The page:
I'm not quite sure why I haven't written about Gaile Owens before now. But I know why I'm writing about her today.
A bit of history is in order.
On February 17, 1985, when Gaile and Ron Owens had been married for 13 years, Ron was bludgeoned to death. Brantley Hargrove, writing in the Nashville Scene, tells the next part.
Detectives were later tipped off that Gaile had made several visits to a rough Memphis neighborhood, hoping to solicit someone to murder her husband. Among those she approached was a local mechanic, Sidney Porterfield, who after hours of interrogation confessed to the killing. . . . Because evidence against Porterfield was scant — aside from his confession — prosecutor Don Strother offered the two defendants a plea bargain: Life in prison, but only if both parties accepted the deal.
. . . Gaile, who never disputed her part in seeking Ron's death, immediately pleaded guilty. But co-defendant Porterfield rejected the offer. As a result, the agreement was yanked.
What had looked like a perfect marriage was, instead, a nightmare. Neither Gaile nor Ron was the perfect picture each presented. Here's Hargrove again, from a much longer, two-part article this is from the summary of Part I at the beginning of Part II. (Really, it's worth reading the whole thing.)
In 1985, Gaile Owens was an active member of her church and a singer in the choir — a charming Southern woman with such sterling Middle American credentials, some thought of her as a contemporary June Cleaver. She was the mother of two handsome boys; she was the devoted wife of Ron Owens, who was a pillar in the Memphis suburb of Bartlett and the associate director of nursing at Baptist Memorial Hospital in Memphis. He was a Vietnam medic, twice wounded — or at least he said he was. Together, they were the kind of family Ron's friends wanted for themselves someday.
But if the family unit seemed too good to be true, it was. Gaile and Ron hid dark secrets few, if any, knew about — the legacy of Gaile's dark and violent childhood, the alleged marital sex abuse that bordered on mutilation, her embezzlements and his extramarital affairs. In a final corrosion of the American dream the Owens family seemed to embody, Gaile began searching for a hitman to murder her husband.
Gaile chose not to testify at her trial because she didn't want to boys to know what their father was like and what she'd suffered. She was sentenced to die.
And there she sat. On death row. For 25 years.
She was, it appears, a model inmate. She turned her life around. She counseled other women. She became what she might have been.
Yet, court after court denied her relief. That's how these things work. The post-trial litigation is all about technicalities. And of course she's factually guilty. There's no question she hired a hit man to kill Ron. And though Porterfield has continuously denied that he did it (after that long-ago and frankly questionable confession), he's on death row, too. And when there is evidence, well, her post-conviction lawyers weren't much good and thier expert had useful conclusions but horrible presentation. He was savaged in court and again in various court opinions.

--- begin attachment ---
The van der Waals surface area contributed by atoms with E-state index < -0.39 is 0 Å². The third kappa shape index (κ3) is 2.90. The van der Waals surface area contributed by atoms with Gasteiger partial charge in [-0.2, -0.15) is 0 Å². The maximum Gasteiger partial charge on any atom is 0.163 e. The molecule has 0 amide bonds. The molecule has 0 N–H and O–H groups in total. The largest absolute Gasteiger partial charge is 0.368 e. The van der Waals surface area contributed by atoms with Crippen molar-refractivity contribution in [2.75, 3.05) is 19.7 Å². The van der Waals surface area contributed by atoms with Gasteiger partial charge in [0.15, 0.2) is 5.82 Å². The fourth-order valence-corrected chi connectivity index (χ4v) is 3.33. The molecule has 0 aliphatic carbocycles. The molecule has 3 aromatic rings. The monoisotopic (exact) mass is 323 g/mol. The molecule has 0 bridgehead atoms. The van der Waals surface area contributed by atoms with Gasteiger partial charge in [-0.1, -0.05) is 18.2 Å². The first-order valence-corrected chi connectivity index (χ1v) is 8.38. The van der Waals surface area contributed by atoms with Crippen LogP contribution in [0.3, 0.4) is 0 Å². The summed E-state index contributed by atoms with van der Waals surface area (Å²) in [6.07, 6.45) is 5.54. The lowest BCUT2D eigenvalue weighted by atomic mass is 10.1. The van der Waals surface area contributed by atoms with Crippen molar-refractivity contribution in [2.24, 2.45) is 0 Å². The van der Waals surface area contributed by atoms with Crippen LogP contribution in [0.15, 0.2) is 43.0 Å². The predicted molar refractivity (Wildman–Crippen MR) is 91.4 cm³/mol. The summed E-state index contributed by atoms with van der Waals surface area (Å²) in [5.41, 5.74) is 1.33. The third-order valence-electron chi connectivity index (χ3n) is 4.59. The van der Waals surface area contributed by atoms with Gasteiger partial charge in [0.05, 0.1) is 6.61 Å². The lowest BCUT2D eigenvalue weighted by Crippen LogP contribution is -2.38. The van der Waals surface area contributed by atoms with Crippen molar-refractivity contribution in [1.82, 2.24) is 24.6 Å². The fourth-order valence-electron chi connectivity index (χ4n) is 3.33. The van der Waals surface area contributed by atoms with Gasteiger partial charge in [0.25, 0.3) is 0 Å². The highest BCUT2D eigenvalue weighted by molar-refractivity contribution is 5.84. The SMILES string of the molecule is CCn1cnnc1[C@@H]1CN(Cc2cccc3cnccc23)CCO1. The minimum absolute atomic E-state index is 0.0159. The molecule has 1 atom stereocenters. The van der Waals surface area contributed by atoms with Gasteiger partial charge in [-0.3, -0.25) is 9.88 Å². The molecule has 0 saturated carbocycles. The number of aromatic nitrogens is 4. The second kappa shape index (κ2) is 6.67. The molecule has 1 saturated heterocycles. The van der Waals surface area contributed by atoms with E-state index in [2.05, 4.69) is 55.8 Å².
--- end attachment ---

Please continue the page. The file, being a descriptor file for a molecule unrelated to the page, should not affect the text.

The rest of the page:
By 2009, she'd essentially run out of courts. She asked Governor Phil Bredesen to grant clemency. To commute her sentence to life in prison. To give her the deal the prosecutor took off the table because Porterfield wanted no part of it.
And then she got an execution date. September 28, 2010.
Except, something remarkable happened. On July 14 of this year, Governor Bredesen commuted her sentence. Give her life. The sentence she was offered 25 years ago. The sentence she was denied because Sidney Porterfield didn't want the same thing.
And not just life. It's life with a chance of parole. May 28, 2012 is the first date. No guarantee, but a chance.
It's quite amazing.
As I said, I'm not sure why I haven't written about Owens before this, but I know exactly why I wanted to write about it now.
I said the other day, that I was at a death penalty defense continuing legal education seminar. From Thursday night to Sunday afternoon, 250 or so of us learned about the latest nuances of AEDPA. We were told about new work in psychology, given advice about motions and investigation and how to approach the US Supreme Court. There were sessions on innocence and on representing people who'd done really horrific things. It's superb education, and necessary for those of us who do this work. (Prosecutors have their own seminars where they get taught how best to secure and preserve death sentences.)
Anyhow, what got me to write this were the closing remarks, something to send us out charged up and ready to return to the fray.
This year, they were from a member of Gaile's habeas corpus litigation team, and they brought tears to pretty much everyone's eyes. She talked about not giving up, about loving the client, about caring and fighting and about the miracle of learning the commutation. And she told us this. She said that whenever she spoke about Gaile, and whenever she does, she says,
This story is the story of hope, redemption, and forgiveness.
Yep. It is.
And so are they all, really. Ours, if not the clients'.
I've been doing this a long time. I get angry, depressed. I feel hopeless.
But there is hope, redemption, and forgiveness. For the client. For me. For us. There's not always success, of course. And so we are hopeless, unredeemed, unforgiven.
But there's hope, too. And redemption. And forgiveness.
Along with the anger, it's yet another thing that gets us up in the morning.